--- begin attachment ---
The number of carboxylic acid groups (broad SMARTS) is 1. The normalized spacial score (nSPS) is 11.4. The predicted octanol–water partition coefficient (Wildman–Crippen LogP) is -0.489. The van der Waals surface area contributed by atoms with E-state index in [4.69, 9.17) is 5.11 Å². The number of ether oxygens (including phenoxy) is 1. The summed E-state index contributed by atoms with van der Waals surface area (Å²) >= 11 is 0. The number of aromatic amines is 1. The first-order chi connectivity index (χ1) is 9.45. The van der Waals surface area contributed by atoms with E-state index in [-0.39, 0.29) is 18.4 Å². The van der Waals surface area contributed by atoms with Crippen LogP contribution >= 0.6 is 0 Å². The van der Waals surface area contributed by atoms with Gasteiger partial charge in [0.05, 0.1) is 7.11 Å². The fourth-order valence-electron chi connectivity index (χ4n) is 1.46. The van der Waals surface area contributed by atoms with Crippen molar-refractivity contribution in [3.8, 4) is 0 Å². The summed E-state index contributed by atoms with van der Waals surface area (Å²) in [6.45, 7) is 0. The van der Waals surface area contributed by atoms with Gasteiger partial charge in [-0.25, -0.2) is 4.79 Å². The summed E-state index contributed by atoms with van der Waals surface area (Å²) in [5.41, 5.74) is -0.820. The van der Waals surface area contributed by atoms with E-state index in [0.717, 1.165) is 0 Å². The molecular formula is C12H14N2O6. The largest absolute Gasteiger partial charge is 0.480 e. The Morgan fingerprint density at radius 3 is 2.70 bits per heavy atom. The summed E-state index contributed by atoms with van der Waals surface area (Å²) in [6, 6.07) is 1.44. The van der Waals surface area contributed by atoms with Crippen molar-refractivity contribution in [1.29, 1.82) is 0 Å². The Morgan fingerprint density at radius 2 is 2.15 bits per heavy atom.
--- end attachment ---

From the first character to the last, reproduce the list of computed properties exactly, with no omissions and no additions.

The number of carboxylic acid groups (broad SMARTS) is 1. The normalized spacial score (nSPS) is 11.4. The predicted octanol–water partition coefficient (Wildman–Crippen LogP) is -0.489. The van der Waals surface area contributed by atoms with E-state index in [4.69, 9.17) is 5.11 Å². The number of ether oxygens (including phenoxy) is 1. The summed E-state index contributed by atoms with van der Waals surface area (Å²) >= 11 is 0. The number of aromatic amines is 1. The first-order chi connectivity index (χ1) is 9.45. The van der Waals surface area contributed by atoms with E-state index in [-0.39, 0.29) is 18.4 Å². The van der Waals surface area contributed by atoms with Crippen LogP contribution >= 0.6 is 0 Å². The van der Waals surface area contributed by atoms with Gasteiger partial charge in [0.05, 0.1) is 7.11 Å². The fourth-order valence-electron chi connectivity index (χ4n) is 1.46. The van der Waals surface area contributed by atoms with Crippen molar-refractivity contribution in [3.8, 4) is 0 Å². The summed E-state index contributed by atoms with van der Waals surface area (Å²) in [6.45, 7) is 0. The van der Waals surface area contributed by atoms with Gasteiger partial charge in [-0.25, -0.2) is 4.79 Å². The summed E-state index contributed by atoms with van der Waals surface area (Å²) in [5.41, 5.74) is -0.820. The van der Waals surface area contributed by atoms with E-state index in [0.717, 1.165) is 0 Å². The molecular formula is C12H14N2O6. The largest absolute Gasteiger partial charge is 0.480 e. The Morgan fingerprint density at radius 3 is 2.70 bits per heavy atom. The summed E-state index contributed by atoms with van der Waals surface area (Å²) in [6, 6.07) is 1.44. The van der Waals surface area contributed by atoms with Crippen molar-refractivity contribution in [1.29, 1.82) is 0 Å². The Morgan fingerprint density at radius 2 is 2.15 bits per heavy atom.